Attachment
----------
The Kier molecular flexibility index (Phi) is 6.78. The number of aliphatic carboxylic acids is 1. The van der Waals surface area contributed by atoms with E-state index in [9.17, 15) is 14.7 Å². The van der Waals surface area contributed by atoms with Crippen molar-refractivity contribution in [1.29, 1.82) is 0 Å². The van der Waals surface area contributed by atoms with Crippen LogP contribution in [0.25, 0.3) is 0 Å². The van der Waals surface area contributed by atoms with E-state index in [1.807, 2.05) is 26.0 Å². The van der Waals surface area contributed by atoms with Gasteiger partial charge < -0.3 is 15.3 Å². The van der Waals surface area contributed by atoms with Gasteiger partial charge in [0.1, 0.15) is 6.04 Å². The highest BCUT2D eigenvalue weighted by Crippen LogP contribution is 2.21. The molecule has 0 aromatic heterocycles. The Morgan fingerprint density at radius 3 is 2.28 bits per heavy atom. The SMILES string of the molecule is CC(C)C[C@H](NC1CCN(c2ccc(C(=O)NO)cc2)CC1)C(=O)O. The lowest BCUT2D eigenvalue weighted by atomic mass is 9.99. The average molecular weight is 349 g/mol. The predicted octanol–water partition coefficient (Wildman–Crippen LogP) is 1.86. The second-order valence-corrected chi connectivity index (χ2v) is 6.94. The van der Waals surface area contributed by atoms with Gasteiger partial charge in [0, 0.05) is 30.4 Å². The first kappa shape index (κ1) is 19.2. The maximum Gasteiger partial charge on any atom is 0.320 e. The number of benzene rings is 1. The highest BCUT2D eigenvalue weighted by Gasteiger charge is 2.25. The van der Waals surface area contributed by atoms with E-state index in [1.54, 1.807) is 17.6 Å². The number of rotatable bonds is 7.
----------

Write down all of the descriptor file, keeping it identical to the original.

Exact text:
The Kier molecular flexibility index (Phi) is 6.78. The number of aliphatic carboxylic acids is 1. The van der Waals surface area contributed by atoms with E-state index in [9.17, 15) is 14.7 Å². The van der Waals surface area contributed by atoms with Crippen molar-refractivity contribution in [1.29, 1.82) is 0 Å². The van der Waals surface area contributed by atoms with Crippen LogP contribution in [0.25, 0.3) is 0 Å². The van der Waals surface area contributed by atoms with E-state index in [1.807, 2.05) is 26.0 Å². The van der Waals surface area contributed by atoms with Gasteiger partial charge < -0.3 is 15.3 Å². The van der Waals surface area contributed by atoms with Gasteiger partial charge in [0.1, 0.15) is 6.04 Å². The highest BCUT2D eigenvalue weighted by Crippen LogP contribution is 2.21. The molecule has 0 aromatic heterocycles. The Morgan fingerprint density at radius 3 is 2.28 bits per heavy atom. The SMILES string of the molecule is CC(C)C[C@H](NC1CCN(c2ccc(C(=O)NO)cc2)CC1)C(=O)O. The lowest BCUT2D eigenvalue weighted by atomic mass is 9.99. The average molecular weight is 349 g/mol. The predicted octanol–water partition coefficient (Wildman–Crippen LogP) is 1.86. The second-order valence-corrected chi connectivity index (χ2v) is 6.94. The van der Waals surface area contributed by atoms with Gasteiger partial charge in [0, 0.05) is 30.4 Å². The first kappa shape index (κ1) is 19.2. The maximum Gasteiger partial charge on any atom is 0.320 e. The number of benzene rings is 1. The highest BCUT2D eigenvalue weighted by Gasteiger charge is 2.25. The van der Waals surface area contributed by atoms with E-state index in [1.54, 1.807) is 17.6 Å². The number of rotatable bonds is 7.